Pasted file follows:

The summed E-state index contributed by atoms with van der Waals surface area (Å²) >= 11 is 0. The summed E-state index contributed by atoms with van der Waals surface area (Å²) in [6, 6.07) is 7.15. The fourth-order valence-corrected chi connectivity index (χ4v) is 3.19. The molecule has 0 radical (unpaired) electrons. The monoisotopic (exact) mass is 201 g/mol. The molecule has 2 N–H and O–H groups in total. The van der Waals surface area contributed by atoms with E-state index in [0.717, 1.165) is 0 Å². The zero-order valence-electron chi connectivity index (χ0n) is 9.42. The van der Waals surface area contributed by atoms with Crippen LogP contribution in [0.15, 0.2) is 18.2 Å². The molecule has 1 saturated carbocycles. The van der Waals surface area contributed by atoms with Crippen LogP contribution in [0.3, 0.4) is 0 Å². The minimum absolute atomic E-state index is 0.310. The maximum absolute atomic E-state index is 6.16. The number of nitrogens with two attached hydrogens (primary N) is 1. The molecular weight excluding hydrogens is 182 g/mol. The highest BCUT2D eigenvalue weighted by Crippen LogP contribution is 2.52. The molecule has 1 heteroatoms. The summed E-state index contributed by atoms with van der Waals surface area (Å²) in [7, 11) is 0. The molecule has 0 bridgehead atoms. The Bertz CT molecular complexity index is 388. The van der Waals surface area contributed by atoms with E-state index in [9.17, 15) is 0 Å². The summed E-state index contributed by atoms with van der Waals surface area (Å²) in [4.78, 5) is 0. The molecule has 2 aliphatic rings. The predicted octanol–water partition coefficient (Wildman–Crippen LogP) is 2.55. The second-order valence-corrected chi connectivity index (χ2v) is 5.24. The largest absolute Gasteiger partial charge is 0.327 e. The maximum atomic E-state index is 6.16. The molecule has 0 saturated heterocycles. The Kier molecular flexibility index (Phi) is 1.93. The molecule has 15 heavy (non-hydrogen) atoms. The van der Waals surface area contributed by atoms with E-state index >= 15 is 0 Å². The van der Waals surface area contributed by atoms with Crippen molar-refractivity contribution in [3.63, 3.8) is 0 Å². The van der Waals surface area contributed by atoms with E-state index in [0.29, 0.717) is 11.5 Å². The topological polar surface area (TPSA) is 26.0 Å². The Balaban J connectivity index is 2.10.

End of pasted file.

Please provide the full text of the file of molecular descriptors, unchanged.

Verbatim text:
The summed E-state index contributed by atoms with van der Waals surface area (Å²) >= 11 is 0. The summed E-state index contributed by atoms with van der Waals surface area (Å²) in [6, 6.07) is 7.15. The fourth-order valence-corrected chi connectivity index (χ4v) is 3.19. The molecule has 0 radical (unpaired) electrons. The monoisotopic (exact) mass is 201 g/mol. The molecule has 2 N–H and O–H groups in total. The van der Waals surface area contributed by atoms with E-state index in [0.717, 1.165) is 0 Å². The zero-order valence-electron chi connectivity index (χ0n) is 9.42. The van der Waals surface area contributed by atoms with Crippen LogP contribution in [0.15, 0.2) is 18.2 Å². The molecule has 1 saturated carbocycles. The van der Waals surface area contributed by atoms with Crippen LogP contribution in [0.3, 0.4) is 0 Å². The minimum absolute atomic E-state index is 0.310. The maximum absolute atomic E-state index is 6.16. The number of nitrogens with two attached hydrogens (primary N) is 1. The molecular weight excluding hydrogens is 182 g/mol. The highest BCUT2D eigenvalue weighted by Crippen LogP contribution is 2.52. The molecule has 1 heteroatoms. The summed E-state index contributed by atoms with van der Waals surface area (Å²) in [7, 11) is 0. The molecule has 0 bridgehead atoms. The Bertz CT molecular complexity index is 388. The van der Waals surface area contributed by atoms with E-state index in [9.17, 15) is 0 Å². The summed E-state index contributed by atoms with van der Waals surface area (Å²) in [4.78, 5) is 0. The molecule has 2 aliphatic rings. The predicted octanol–water partition coefficient (Wildman–Crippen LogP) is 2.55. The second-order valence-corrected chi connectivity index (χ2v) is 5.24. The largest absolute Gasteiger partial charge is 0.327 e. The maximum atomic E-state index is 6.16. The molecule has 0 saturated heterocycles. The Kier molecular flexibility index (Phi) is 1.93. The molecule has 15 heavy (non-hydrogen) atoms. The van der Waals surface area contributed by atoms with E-state index >= 15 is 0 Å². The van der Waals surface area contributed by atoms with Crippen molar-refractivity contribution in [3.63, 3.8) is 0 Å². The van der Waals surface area contributed by atoms with E-state index in [0.29, 0.717) is 11.5 Å². The topological polar surface area (TPSA) is 26.0 Å². The Balaban J connectivity index is 2.10.